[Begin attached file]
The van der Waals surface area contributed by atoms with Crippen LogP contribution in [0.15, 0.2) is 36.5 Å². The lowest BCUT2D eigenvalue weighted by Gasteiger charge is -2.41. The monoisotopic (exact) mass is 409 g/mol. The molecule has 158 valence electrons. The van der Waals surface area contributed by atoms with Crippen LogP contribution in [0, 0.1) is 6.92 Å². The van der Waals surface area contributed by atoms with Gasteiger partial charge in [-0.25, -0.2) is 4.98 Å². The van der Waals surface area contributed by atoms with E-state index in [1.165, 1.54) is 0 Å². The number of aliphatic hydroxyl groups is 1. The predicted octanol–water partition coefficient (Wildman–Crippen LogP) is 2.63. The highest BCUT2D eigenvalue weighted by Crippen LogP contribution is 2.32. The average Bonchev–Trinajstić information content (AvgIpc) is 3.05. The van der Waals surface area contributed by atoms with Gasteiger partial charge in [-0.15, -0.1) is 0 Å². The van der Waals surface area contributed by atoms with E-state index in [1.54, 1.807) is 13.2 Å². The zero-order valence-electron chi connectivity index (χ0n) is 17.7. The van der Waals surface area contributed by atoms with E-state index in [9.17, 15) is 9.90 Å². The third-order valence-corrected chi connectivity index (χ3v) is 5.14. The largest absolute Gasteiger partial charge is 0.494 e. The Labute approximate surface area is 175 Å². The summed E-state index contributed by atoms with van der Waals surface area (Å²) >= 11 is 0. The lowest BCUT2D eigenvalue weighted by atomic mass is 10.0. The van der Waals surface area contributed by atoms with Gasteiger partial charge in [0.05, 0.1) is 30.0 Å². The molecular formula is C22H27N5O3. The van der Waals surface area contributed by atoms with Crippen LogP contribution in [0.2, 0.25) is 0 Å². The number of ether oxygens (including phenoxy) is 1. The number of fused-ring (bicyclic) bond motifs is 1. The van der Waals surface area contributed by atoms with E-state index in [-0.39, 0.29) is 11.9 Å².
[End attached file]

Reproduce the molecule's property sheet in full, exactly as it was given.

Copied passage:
The van der Waals surface area contributed by atoms with Crippen LogP contribution in [0.15, 0.2) is 36.5 Å². The lowest BCUT2D eigenvalue weighted by Gasteiger charge is -2.41. The monoisotopic (exact) mass is 409 g/mol. The molecule has 158 valence electrons. The van der Waals surface area contributed by atoms with Crippen LogP contribution in [0, 0.1) is 6.92 Å². The van der Waals surface area contributed by atoms with Gasteiger partial charge in [-0.25, -0.2) is 4.98 Å². The van der Waals surface area contributed by atoms with E-state index in [1.165, 1.54) is 0 Å². The number of aliphatic hydroxyl groups is 1. The predicted octanol–water partition coefficient (Wildman–Crippen LogP) is 2.63. The highest BCUT2D eigenvalue weighted by Crippen LogP contribution is 2.32. The average Bonchev–Trinajstić information content (AvgIpc) is 3.05. The van der Waals surface area contributed by atoms with Gasteiger partial charge in [-0.15, -0.1) is 0 Å². The van der Waals surface area contributed by atoms with E-state index in [1.54, 1.807) is 13.2 Å². The zero-order valence-electron chi connectivity index (χ0n) is 17.7. The van der Waals surface area contributed by atoms with E-state index in [9.17, 15) is 9.90 Å². The third-order valence-corrected chi connectivity index (χ3v) is 5.14. The largest absolute Gasteiger partial charge is 0.494 e. The Labute approximate surface area is 175 Å². The summed E-state index contributed by atoms with van der Waals surface area (Å²) >= 11 is 0. The lowest BCUT2D eigenvalue weighted by atomic mass is 10.0. The van der Waals surface area contributed by atoms with Gasteiger partial charge in [0.05, 0.1) is 30.0 Å². The molecular formula is C22H27N5O3. The van der Waals surface area contributed by atoms with Crippen LogP contribution in [0.2, 0.25) is 0 Å². The number of ether oxygens (including phenoxy) is 1. The number of fused-ring (bicyclic) bond motifs is 1. The van der Waals surface area contributed by atoms with E-state index in [-0.39, 0.29) is 11.9 Å².